The second factor to the solution, as I see it, is obligation.  Everyone must have the obligation to participate.  Every spoke is necessary for a wheel to function properly, and in the same way a community cannot function without the participation of every individual.  We need you to live!  You make us better just by being a part!  Also concerned with obligation, is some sort of halacha (jewish law), even if it is what the community chooses.  Now, I would much prefer that everyone at least work toward full torah observance, but lets get real here; the vast majority of reform jews operate on the supposition that halacha is completely personal, and that its fine to keep none or (almost) all of the classic halacha.  If that is always the framework, community will always struggle.  Parts of a machine cannot decide what they want their job to be because it suits them.  Employees at a  company cannot decide which company policies are relevant to them, and discharge all the rest.  Drivers on the road cannot decide, each for himself, whether or not to stop at stop signs or for pedestrians.  All of these people are a community of sorts, and there is absolutely no logic to the notion that they could decide for themselves what is right or wrong and still remain a functioning engine, corporation, or rush-hour commute.  Why then is it assumed that this would work in jewish community?  Therefore I say, even if it is not full halacha, there must be halacha that is universal, expected, and practiced in the community if the community is to survive.  AND, this is not something that happens overnight, with anybody, so there should be the understanding that although it is expected it must be built up to–but it is not relative.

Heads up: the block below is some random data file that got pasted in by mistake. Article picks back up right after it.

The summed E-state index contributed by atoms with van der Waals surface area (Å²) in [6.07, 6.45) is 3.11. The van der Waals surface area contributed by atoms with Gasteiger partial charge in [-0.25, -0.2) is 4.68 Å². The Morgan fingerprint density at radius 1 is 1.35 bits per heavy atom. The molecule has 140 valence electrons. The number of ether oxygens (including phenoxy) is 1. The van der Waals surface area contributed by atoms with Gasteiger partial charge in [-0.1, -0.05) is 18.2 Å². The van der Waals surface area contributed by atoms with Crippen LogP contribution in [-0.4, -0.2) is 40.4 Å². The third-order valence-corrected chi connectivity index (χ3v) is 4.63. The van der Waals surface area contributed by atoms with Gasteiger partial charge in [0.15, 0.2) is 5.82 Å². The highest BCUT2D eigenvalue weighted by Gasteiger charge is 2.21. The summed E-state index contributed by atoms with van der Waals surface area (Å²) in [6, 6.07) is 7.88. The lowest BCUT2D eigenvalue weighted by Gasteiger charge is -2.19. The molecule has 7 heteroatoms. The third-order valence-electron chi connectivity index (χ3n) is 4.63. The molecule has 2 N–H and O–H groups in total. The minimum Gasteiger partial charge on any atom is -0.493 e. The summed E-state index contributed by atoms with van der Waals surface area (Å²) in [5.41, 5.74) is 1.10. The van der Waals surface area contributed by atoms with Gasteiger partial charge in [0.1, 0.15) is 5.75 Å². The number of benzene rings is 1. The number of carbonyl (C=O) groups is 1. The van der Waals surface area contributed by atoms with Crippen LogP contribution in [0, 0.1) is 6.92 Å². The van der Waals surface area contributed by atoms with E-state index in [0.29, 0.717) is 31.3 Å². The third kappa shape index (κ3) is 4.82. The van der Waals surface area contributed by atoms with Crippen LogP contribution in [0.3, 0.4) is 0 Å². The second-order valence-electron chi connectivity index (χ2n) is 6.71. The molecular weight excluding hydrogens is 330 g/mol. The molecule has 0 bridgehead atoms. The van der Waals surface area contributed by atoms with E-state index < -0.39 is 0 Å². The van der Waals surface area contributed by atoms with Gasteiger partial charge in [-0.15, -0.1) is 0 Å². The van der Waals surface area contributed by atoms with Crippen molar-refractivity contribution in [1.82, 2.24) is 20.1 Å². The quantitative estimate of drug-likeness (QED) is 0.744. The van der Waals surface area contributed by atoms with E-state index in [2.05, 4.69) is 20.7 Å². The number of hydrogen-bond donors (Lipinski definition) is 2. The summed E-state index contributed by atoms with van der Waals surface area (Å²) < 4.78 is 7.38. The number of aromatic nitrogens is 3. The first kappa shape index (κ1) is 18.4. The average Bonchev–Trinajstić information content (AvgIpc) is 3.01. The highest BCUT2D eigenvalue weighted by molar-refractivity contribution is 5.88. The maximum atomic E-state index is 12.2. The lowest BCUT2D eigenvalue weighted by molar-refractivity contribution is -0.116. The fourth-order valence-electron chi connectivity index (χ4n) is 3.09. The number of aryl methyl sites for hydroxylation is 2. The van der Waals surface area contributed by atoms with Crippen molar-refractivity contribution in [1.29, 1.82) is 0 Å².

Third then is opportunity.  There should always be opportunity to learn, to participate, to develop.  There is no reason whatsoever that any synagogue should ever have an incomplete meal on shabbat, but instead, every week there should be cooking classes or groups that prepare for the congregation on shabbat.  There is no reason that anyone in a jewish congregation should not learn hebrew, in fact, this should be one of the obligations and there should be classes available to teach it.  There should be homework groups, movie watching groups, music groups, music classes, even pull in group Krav Maga lessons!  “Mitzvah day” shouldn’t be something that is done only one day a year, but something that is stressed every waking moment.  At every synagogue, the door should be open every day, and there should be something to come in and do.  This is the way things are at the Boys and Girls Club, and at many churches and community centers.  The truth of the matter is, if the door is closed, there is no potential for community.